My latest video is out and I wanted you to be one of the first to see it.
One of the questions I hear on a regular basis (especially from parents who are new to the child care world) is, “how do I pay my nanny legally?” or “when do I need to start paying my nanny or sitter over the table?”.
In this video, I cover:
- the difference between paying your care provider “under the table” versus “over the table”
- when you need to start paying your care provider “over the table”
- some of the benefits your family can receive when paying your nanny or sitter legally
- what can happen if you are caught paying your nanny illegally (hint: it’s not good!)
Scroll down and click on the video to check it out!
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A transcript of the video is below:
“Hey everyone, Laura here from Nanny Parent Connection.
Today I’m gonna talk to you about what can go wrong if you don’t pay your nanny legally.
So if you’re going to bring in some household help, you need to think about a plan and how you’re going to pay your nanny. There are two ways to pay your nanny. You can pay legally above the table or you can pay under the table, which is kind of more casual pay, how you would pay the neighbor kid to mow your lawn as an example.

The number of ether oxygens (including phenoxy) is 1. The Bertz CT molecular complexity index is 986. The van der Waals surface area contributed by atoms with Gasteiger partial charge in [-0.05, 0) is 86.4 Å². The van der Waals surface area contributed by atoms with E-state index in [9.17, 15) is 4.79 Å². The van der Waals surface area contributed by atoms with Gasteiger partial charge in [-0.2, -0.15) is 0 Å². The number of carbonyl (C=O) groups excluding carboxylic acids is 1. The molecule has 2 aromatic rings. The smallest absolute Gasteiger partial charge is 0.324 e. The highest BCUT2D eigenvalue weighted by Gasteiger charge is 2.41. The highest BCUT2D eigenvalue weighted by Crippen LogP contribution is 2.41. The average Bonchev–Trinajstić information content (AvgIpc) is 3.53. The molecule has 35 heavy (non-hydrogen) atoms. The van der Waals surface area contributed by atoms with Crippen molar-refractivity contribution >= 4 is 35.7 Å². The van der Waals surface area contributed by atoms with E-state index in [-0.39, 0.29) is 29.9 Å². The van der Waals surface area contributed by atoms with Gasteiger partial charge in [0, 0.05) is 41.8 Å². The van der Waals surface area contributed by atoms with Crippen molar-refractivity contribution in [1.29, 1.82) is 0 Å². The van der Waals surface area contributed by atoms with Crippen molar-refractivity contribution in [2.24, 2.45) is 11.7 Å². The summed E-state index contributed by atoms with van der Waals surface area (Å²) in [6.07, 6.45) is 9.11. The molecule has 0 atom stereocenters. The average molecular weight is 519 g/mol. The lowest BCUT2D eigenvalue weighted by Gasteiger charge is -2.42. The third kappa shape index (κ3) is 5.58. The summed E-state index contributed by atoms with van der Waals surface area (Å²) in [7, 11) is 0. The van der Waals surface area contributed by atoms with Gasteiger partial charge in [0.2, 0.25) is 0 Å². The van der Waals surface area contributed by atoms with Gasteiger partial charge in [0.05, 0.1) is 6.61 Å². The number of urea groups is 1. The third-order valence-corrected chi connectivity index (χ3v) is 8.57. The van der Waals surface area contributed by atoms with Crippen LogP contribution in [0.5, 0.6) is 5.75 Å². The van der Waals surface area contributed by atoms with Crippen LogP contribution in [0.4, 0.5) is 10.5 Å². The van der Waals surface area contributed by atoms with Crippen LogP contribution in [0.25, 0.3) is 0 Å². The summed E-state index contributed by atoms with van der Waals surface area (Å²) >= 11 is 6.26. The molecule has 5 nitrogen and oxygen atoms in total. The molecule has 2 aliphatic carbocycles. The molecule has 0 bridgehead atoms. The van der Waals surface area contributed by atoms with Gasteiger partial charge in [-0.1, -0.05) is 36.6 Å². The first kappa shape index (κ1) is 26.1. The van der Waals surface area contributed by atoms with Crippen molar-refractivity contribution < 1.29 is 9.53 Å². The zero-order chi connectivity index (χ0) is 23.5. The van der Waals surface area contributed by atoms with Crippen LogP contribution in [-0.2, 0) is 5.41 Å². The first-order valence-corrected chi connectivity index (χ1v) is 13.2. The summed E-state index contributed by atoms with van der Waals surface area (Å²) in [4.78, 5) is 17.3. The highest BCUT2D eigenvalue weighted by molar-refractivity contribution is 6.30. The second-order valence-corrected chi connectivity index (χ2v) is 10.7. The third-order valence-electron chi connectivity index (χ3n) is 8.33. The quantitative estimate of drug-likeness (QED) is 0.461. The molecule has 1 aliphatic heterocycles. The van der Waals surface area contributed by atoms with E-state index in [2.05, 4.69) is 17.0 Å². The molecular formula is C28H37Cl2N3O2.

So if you’re going to bring any sort of household to help in, such as a nanny, and that care is going to happen on an ongoing basis and you’re directing how that happened. The individual cannot be paid as a 1099 independent contractor. They have to be paid as a W2 employee. That means that they must be paid time and a half for any hours worked over 40 in a week and you must as a household employer pay for Social Security, Medicare, and any other employer taxes.
So how do you know when you need to start paying these taxes?
For 2021, the IRS has set the threshold for when you need to start paying those taxes at $2,300, so you can pay your care provider up to $2,300 each year before you’re responsible for paying employer taxes.
They do change that amount every year, so every year you do want to check and see how that threshold has changed, It has gone up, which it typically does, or if it has gone down.
The term paying under the table is a very common topic, but it’s important to know that it’s also synonymous with tax evasion. If you are going over that $2,300, as we all know, tax evasion has some really serious consequences for both the employer and the employee. It is estimated based on some recent studies that only about 250,000 households in the US are reporting household wages, and according to the IRS, Schedule H filings have declined, even though the Bureau of Labor Dtandards is reporting that home care and home aid workers are increasing, those kinds of workers are getting more popular.